US, EU Reach Agreement on Sourcing Critical Minerals Used in EV Batteries

Minerals sourced from Europe to be eligible for clean vehicle credits under IRA


Signaling a thaw in U.S.-EU relations on clean energy, the two sides have agreed on immediately beginning negotiations on an agreement on critical minerals used in the electric vehicle (EV) battery supply chain.

After a meeting between U.S. President Joe Biden and his EU counterpart Ursula von der Leyen in Washington last week, they issued a joint statement committing to deepening cooperation on diversifying and strengthening critical mineral and battery supply chains on both sides of the Atlantic.

In a significant step towards that objective, they said: “To that end, we intend to immediately begin negotiations on a targeted critical minerals agreement for the purpose of enabling relevant critical minerals extracted or processed in the European Union to count toward requirements for clean vehicles in the Section 30D clean vehicle tax credit of the Inflation Reduction Act.”

Section 30D provides for a “clean vehicle credit” under which individuals and businesses can claim a credit worth up to $7,500 for EV put into service between 2023 and 2032.

The Inflation Reduction Act (IRA), which offers subsidies and tax credits worth $369 billion for companies investing in clean energy and EVs provided the products and components are manufactured in America, had become a bone of contention between the U.S. and EU.

The EU had criticized the legislation as protectionist. And in response, the European Commission in February came out with the Green Deal Industrial Plan utilizing €250 billion (~$275 billion) of existing EU funds to safeguard and enhance the competitiveness of its clean energy industry.

The joint statement recognized that addressing the global climate crisis was at the heart of the objectives of both the IRA and the EU Green Deal Industrial Plan.

About the proposed critical minerals agreement, the U.S. and EU said such a partnership would further boost mineral production and processing and expand access to sources of critical minerals that are sustainable, trusted, and free of labor abuses.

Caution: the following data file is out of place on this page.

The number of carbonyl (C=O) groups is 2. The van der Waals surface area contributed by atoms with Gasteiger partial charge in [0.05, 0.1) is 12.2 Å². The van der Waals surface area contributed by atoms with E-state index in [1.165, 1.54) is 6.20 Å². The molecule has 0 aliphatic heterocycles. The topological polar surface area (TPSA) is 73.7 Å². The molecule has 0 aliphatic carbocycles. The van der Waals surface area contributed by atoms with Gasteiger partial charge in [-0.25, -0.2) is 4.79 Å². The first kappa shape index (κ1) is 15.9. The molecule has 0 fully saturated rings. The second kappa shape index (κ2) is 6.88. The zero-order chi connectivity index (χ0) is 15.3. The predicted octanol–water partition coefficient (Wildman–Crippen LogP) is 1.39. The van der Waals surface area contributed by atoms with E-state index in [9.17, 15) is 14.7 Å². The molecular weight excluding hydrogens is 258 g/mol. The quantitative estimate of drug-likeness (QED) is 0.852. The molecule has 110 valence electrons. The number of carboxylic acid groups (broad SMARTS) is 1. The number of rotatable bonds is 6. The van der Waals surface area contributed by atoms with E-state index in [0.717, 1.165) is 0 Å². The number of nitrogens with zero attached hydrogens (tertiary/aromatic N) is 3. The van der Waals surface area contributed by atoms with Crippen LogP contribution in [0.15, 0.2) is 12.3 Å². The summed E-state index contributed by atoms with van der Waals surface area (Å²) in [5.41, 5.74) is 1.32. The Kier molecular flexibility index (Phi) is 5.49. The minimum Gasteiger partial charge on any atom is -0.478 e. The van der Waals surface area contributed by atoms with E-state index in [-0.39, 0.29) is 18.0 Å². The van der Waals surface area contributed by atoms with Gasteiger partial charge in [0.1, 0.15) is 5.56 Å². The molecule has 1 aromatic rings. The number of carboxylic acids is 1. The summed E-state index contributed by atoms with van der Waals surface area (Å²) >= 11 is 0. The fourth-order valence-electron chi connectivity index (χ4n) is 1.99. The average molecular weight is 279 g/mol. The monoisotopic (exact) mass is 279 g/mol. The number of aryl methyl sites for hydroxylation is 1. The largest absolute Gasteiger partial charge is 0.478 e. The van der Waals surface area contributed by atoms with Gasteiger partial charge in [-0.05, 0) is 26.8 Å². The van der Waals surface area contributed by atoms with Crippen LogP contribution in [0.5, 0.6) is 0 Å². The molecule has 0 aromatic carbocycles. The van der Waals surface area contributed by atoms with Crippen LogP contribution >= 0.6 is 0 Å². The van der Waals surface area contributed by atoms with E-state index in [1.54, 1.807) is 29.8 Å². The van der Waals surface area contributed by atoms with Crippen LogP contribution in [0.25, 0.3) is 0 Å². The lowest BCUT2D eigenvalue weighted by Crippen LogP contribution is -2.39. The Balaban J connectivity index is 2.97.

In January, a Swedish government-owned mining company Luossavaara-Kiirunavaara Aktiebolag announced the discovery of significant deposits of rare earth elements essential for EV manufacture and wind turbines in the Kiruna area in the country.

“The EU-U.S. Task Force on the Inflation Reduction Act has productively deepened our partnership on these common goals, and has taken practical steps forward on identified challenges to align our approaches on strengthening and securing supply chains, manufacturing, and innovation on both sides of the Atlantic,” Biden and von der Leyen said.

The two sides also announced the launch of the Clean Energy Incentives Dialogue to ensure the incentive programs of the two sides are mutually reinforcing. “Both sides will take steps to avoid any disruptions in transatlantic trade and investment flows that could arise from their respective incentives. We are working against zero-sum competition so that our incentives maximize clean energy deployment and jobs—and do not lead to windfalls for private interests.”

The Clean Energy Incentives Dialogue will also facilitate information-sharing on non-market policies and practices of third parties like China to serve as the basis for joint action on these issues in multilateral or other fora.